A Visit from Japan


The other-half had a visit from one of his closest Japanese friend. They knew each other during his day studying Mandarin in Taiwan. Have I told you that we both are Language Freaks? Hey! We even DID try to learn Sindarin. Well, I did try. He, at the other hand, succeeds. So, Êl síla erin lû e-govaned vîn!

One of the problem of having guests from developed country – when Japan is like one of the most developed countries in Asia and their robotic tech is basically awesome, is: we don’t know where we should entertain them. I mean, come on! Let’s review these options:

  1. Bring them to malls.
    As if they don’t have a muuuuuch more sophisticated, clean, futuristic mall/shopping centre. Harajuku for instance? *hide face under Hatsune Miku doll*
  2. Bring them to museum.
    Museums in Surabaya area, as long as I know are “Mpu Tantoelar Museum” which closes at around 3, and the second option, “Tugu Pahlawan” Museum – in which it displays basically war artifacts and records war history around the event of 10 November when Indonesia maintained its liberty from Netherlands during our status quo under Japanese when the later country  and “Axis countries” suffered the loss against “Allies or United Nations”.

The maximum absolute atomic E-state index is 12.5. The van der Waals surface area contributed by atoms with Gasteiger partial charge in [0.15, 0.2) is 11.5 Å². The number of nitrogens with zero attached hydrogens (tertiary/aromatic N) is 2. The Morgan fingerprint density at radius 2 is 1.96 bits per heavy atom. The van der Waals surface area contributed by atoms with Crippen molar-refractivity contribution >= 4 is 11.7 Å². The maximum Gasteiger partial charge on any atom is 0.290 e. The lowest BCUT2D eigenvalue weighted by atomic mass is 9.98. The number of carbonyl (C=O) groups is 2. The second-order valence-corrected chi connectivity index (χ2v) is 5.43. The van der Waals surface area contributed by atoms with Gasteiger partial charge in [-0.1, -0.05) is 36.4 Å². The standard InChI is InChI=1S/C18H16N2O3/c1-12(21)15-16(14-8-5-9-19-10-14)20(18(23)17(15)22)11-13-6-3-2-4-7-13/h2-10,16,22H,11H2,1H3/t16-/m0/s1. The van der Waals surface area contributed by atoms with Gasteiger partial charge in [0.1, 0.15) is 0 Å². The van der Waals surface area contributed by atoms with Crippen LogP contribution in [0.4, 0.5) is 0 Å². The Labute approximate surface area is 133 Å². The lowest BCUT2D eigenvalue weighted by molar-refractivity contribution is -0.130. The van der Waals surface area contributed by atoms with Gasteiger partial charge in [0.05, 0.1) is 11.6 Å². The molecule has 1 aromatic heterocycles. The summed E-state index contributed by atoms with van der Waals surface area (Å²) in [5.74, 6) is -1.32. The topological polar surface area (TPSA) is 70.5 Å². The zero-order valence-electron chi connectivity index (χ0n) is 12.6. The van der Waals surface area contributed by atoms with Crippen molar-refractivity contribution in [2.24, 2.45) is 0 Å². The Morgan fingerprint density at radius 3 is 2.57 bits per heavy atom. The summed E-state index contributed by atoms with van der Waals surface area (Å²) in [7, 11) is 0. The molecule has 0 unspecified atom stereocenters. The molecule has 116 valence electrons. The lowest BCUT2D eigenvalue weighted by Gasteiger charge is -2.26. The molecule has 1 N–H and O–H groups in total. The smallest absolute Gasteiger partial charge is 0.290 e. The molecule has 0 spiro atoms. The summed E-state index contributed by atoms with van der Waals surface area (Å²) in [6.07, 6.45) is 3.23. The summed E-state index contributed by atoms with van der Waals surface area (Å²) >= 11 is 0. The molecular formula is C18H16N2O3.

So. I was like, ummmhh, Japan, War and Japanese guest are better not to be put into one sentence, don’t you think?
  3. Mangroove forests
    It’s closed at 5 but again, this guy might have lots of more interesting nature-like places that are better-managed than our Mangroove Forests. No offense to our Mangroove forests though because I personally love that place. But the fact that it isn’t open till night makes it impossible to entertain our guest.
  4. Park
    Ughhhh… no comment on this one. My lips are sealed. I hear no evil, see no evil, speak no evil.

Finally, we decided that we would take him (we only have one guest actually), to a more traditional-meet-modern place which sells local foods. LOADS OF LOCAL FOODS! So, East Coast Pakuwon be it.

Our dear guest then tried “Bebek Pak Janggut” – a duck dish which traditional spices, and “Sate kelopo” – a traditional beef or chicken kabobs (the locals call it “sate” or “satay”) with coconut shreds on top of it & peanut sauce.

Then at the end of the day, we rode this lights -decorated four-wheeled cycle that we have to cycle OURSELVES! Because, this cycle is obviously not available in Japan! Behold!

C360_2014-11-08-20-23-47-164Hiding behind the light is my good friend who-shall-not-be-named. And if you’re wondering which is our Japanese guest, he’s the guy in dark blue t-shirt. Because Asians look the same, right? NO.